At a public gathering in New York, where his picture was exhibited, the audience went wild with applause--the waving of handkerchiefs and the wild hurrahs were long and continued. The career of this hero was suddenly terminated by death, due to the treachery of his physician Zertucha, who, under the guise of a proposed treaty of peace, induced him to meet a company of Spanish officers, at which meeting, according to a pre-arranged plot, a mob of Spanish infantry rushed in on General Maceo and shot him down unarmed. It is said that his friends recovered his body and buried it in a secret place unknown to the Spaniards, who were anxious to obtain it for exhibition as a trophy of war in Havana.

Maceo was equal to Toussaint L'Overture of San Domingo. His public life was consecrated to liberty; he knew no vice nor mean action; he would not permit any around him. When he landed in Cuba from Porto Rico he was told there were no arms. He replied, ”I will get them with my machete,” and he left five thousand to the Cubans, conquered by his arm. Every time the Spanish attacked him they were beaten and left thousands of arms and much ammunition in his possession. He was born in Santiago de Cuba July 14, 1848.

THE SPIRIT OF THE INSURGENTS did not break with General Maceo's death.

Others rose up to fill his place, the women even taking arms in the defence of home and liberty. ”At first no one believed, who had not seen them, that there were women in the Cuban army; but there is no doubt about it. They are not all miscalled amazons, for they are warlike women and do not shun fighting. The difficulty in employing them being that they are insanely brave. When they ride into battle they become exalted and are dangerous creatures. Those who first joined the forces on the field were the wives of men belonging in the army, and their purpose was rather to be protected than to become heroines and avengers. It shows the state of the island, that the women found the army the safest place for them. With the men saved from the plantations and the murderous bandits infesting the roads and committing every lamentable outrage upon the helpless, some of the high spirited Cuban women followed their husbands, and the example has been followed, and some, instead of consenting to be protected, have taken up the fas.h.i.+on of fighting.”--_Murat Halsted_.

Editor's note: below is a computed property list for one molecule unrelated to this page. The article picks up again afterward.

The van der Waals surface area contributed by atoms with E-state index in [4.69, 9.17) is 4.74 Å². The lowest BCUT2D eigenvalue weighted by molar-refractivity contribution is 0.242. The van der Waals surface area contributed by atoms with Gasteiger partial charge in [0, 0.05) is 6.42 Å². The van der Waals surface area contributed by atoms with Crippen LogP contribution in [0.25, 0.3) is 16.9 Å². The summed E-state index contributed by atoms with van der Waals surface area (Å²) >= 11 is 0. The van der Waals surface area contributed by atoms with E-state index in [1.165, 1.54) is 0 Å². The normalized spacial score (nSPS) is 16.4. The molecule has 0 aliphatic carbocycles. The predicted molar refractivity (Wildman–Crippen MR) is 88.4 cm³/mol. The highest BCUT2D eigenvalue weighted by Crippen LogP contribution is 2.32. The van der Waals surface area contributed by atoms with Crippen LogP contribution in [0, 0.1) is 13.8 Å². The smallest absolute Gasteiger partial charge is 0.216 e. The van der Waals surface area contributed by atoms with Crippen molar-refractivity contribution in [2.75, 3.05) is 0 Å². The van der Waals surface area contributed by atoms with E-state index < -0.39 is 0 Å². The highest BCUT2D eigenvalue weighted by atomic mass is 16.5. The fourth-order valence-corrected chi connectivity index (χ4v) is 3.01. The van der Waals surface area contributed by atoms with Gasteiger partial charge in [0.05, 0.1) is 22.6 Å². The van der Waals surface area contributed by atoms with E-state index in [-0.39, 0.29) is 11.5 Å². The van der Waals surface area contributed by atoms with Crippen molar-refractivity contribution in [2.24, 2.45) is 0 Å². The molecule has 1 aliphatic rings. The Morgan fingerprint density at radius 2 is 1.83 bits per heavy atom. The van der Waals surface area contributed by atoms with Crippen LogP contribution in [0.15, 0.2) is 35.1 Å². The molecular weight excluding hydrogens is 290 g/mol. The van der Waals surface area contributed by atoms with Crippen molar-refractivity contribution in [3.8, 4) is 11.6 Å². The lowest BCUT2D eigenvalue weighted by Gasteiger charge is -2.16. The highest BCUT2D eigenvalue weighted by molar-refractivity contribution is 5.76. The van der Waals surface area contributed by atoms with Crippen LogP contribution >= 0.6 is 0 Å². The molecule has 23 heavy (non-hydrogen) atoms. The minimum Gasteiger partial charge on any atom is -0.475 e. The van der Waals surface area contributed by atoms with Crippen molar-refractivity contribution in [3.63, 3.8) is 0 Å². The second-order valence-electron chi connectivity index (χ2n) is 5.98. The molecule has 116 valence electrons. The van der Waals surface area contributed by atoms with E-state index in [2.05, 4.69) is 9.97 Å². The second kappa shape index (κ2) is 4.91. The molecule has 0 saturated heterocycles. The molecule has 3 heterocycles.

JOSE MACEO, brother of Antonio, was also a troublesome character to the Spaniards, who were constantly being set upon by him and his men.

WEYLER'S POLICY AND THE BRAVE STRUGGLE of the people both appealed very strongly for American sympathy with the Insurgent cause. The American people were indignant at Weyler and were inspired by the conduct of the Insurgents. Public sentiment grew stronger with every fresh report of an Insurgent victory, or a Weyler persecution.

MISS EVANGELINA COSIO Y CISNERO'S RESCUE helped to arouse sentiment.

This young and beautiful girl of aristocratic Cuban parentage alleged that a Spanish officer had, on the occasion of a _raid_ made on her home, in which her father was captured and imprisoned as a Cuban sympathizer, proposed her release on certain illicit conditions, and on her refusal she was incarcerated with her aged father in the renowned but filthy and dreaded Morro Castle at Havana.